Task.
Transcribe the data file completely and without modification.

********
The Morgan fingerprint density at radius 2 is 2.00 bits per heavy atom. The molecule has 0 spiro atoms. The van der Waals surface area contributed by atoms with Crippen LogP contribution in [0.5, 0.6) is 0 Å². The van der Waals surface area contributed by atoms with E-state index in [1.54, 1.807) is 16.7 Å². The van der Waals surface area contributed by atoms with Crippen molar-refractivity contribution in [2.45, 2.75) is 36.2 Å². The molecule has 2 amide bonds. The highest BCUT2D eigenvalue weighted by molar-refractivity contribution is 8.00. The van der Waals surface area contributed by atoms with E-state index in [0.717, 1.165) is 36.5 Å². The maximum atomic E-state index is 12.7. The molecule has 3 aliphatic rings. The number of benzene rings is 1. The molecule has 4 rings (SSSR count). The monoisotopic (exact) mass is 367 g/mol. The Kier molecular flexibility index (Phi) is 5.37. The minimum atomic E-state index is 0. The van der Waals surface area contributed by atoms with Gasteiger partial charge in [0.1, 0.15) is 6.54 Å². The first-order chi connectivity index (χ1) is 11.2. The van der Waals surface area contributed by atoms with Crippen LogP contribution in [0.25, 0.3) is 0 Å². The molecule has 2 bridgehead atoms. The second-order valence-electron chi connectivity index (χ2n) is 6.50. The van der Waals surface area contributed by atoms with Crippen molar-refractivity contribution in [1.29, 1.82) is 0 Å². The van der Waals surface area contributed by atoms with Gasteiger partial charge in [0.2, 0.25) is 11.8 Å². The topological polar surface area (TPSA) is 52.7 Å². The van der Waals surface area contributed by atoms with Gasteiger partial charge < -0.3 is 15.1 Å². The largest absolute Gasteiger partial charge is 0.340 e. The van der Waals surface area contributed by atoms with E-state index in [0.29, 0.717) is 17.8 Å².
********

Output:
The Morgan fingerprint density at radius 2 is 2.00 bits per heavy atom. The molecule has 0 spiro atoms. The van der Waals surface area contributed by atoms with Crippen LogP contribution in [0.5, 0.6) is 0 Å². The van der Waals surface area contributed by atoms with E-state index in [1.54, 1.807) is 16.7 Å². The van der Waals surface area contributed by atoms with Crippen molar-refractivity contribution in [2.45, 2.75) is 36.2 Å². The molecule has 2 amide bonds. The highest BCUT2D eigenvalue weighted by molar-refractivity contribution is 8.00. The van der Waals surface area contributed by atoms with E-state index in [0.717, 1.165) is 36.5 Å². The maximum atomic E-state index is 12.7. The molecule has 3 aliphatic rings. The number of benzene rings is 1. The molecule has 4 rings (SSSR count). The monoisotopic (exact) mass is 367 g/mol. The Kier molecular flexibility index (Phi) is 5.37. The minimum atomic E-state index is 0. The van der Waals surface area contributed by atoms with Gasteiger partial charge in [0.1, 0.15) is 6.54 Å². The first-order chi connectivity index (χ1) is 11.2. The van der Waals surface area contributed by atoms with Crippen LogP contribution in [0.25, 0.3) is 0 Å². The molecule has 2 bridgehead atoms. The second-order valence-electron chi connectivity index (χ2n) is 6.50. The van der Waals surface area contributed by atoms with Crippen molar-refractivity contribution in [1.29, 1.82) is 0 Å². The van der Waals surface area contributed by atoms with Gasteiger partial charge in [0.2, 0.25) is 11.8 Å². The topological polar surface area (TPSA) is 52.7 Å². The van der Waals surface area contributed by atoms with Gasteiger partial charge < -0.3 is 15.1 Å². The largest absolute Gasteiger partial charge is 0.340 e. The van der Waals surface area contributed by atoms with E-state index in [0.29, 0.717) is 17.8 Å².